Skip to main content Skip to search Skip to search

Young Adult Fiction General

The Gamer's Guide to Getting the Girl

by (author) Kristine Scarrow

Dundurn Press
Initial publish date
Jun 2019
General, Computers & Digital Media
  • eBook

    Publish Date
    Jun 2019
    List Price
  • Paperback / softback

    Publish Date
    Jun 2019
    List Price

Add it to your shelf

Where to buy it

Recommended Age, Grade, and Reading Levels

  • Age: 12 to 15
  • Grade: 7 to 10
  • Reading age: 12 to 15


Saskatchewan Book Award —Shortlisted
Strategy is everything when it comes to gaming — and girls.
Zach is used to living in a world of legendary battles, epic journeys, and life-or-death situations. As a gamer, he is hard-wired for adventure, even though it’s from the comfort of his parents’ couch. But nothing has prepared him for battling the biggest storm in Saskatchewan’s history while trapped in the local mall.
On top of everything, Zach has finally met the girl of his dreams, but he finds himself helping everyone else stay safe while his best friend spends time with her. What Zach doesn’t realize is that love always finds its way when you’ve found the right person and are ready to risk it all to save the day.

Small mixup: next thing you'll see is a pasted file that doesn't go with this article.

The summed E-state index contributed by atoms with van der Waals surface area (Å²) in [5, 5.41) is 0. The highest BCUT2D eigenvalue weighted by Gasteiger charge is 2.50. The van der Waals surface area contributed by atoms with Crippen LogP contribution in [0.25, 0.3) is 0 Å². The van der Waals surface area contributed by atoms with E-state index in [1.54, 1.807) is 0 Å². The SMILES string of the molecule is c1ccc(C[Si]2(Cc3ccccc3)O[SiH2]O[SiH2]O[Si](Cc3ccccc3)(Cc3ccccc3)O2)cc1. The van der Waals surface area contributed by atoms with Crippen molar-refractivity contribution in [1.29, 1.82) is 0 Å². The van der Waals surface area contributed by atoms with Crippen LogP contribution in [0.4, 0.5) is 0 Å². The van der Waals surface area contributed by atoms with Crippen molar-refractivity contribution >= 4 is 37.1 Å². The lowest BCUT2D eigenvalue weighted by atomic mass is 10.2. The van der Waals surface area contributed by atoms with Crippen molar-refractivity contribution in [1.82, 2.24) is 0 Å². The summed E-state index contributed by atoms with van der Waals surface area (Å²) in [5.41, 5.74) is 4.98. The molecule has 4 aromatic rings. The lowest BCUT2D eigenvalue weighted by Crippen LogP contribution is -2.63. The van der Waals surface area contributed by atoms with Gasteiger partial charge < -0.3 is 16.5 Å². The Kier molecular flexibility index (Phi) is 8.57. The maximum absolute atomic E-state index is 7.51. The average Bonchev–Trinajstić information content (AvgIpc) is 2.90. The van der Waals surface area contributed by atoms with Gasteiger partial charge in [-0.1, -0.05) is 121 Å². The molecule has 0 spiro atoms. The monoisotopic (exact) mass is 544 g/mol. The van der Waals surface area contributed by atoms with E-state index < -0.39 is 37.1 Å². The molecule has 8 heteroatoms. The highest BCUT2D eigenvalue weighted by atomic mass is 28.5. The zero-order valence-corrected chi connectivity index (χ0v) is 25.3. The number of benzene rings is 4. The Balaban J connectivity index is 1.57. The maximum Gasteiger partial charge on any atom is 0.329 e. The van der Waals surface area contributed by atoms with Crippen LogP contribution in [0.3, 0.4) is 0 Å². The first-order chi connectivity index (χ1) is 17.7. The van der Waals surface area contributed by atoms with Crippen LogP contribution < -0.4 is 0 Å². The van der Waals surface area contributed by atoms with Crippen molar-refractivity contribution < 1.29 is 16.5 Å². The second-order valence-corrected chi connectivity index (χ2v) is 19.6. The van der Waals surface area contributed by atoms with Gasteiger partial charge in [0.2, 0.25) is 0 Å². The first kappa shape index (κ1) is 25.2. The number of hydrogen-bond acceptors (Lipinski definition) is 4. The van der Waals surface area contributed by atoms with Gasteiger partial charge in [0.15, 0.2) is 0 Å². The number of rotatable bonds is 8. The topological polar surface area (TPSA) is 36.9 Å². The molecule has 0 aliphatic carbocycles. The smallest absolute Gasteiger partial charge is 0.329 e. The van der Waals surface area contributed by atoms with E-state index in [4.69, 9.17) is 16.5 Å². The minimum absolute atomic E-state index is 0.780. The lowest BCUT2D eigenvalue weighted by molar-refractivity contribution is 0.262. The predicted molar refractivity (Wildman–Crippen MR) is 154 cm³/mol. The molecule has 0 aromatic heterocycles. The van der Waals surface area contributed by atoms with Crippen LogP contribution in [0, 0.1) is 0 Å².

About the author

Kristine Scarrow has worked with the Saskatchewan Foster Families Association and now teaches writing and journaling as a healing art. She is the author of Throwaway Girl, which the Winnipeg Free Press called a “darkly realistic” story of the failings of the foster child system. Kristine lives in Saskatoon.

Kristine Scarrow's profile page


  • Short-listed, Saskatchewan Book Awards

Excerpt: The Gamer's Guide to Getting the Girl (by (author) Kristine Scarrow)

Tip #1
Be brave in difficult circumstances

Geeky, pubescent boys aren’t the only patrons at Gamer’s Haven on this Saturday, and that is a rarity. The only females we usually see in the place are middle-aged moms looking for gifts for their sons at Christmastime or their birthdays. Otherwise, the clientele is all about the same. There isn’t a dress code for the store, at least not one that we are aware of, but the standard gamer’s outfit is usually the same: a comic-inspired T-shirt, loose-fitting jeans that have to be continually hiked up because gamers don’t believe in belts apparently, and some Converse sneakers — well-worn and dirty. Most of us have shaggy hair that may or may not have been washed or combed, and we all look like we’re chronically tired; if one were to take a poll to see how many customers had purchased Monster Hunter: World on its release day, the tired eyes would be explained.

It’s Cooper who tips me off to the girl in the store. Because Gamer’s Haven isn’t known as the place to find girls, no one usually pays much attention to who comes in. I’m in the zone playing Sea of Thieves when Cooper starts elbowing me.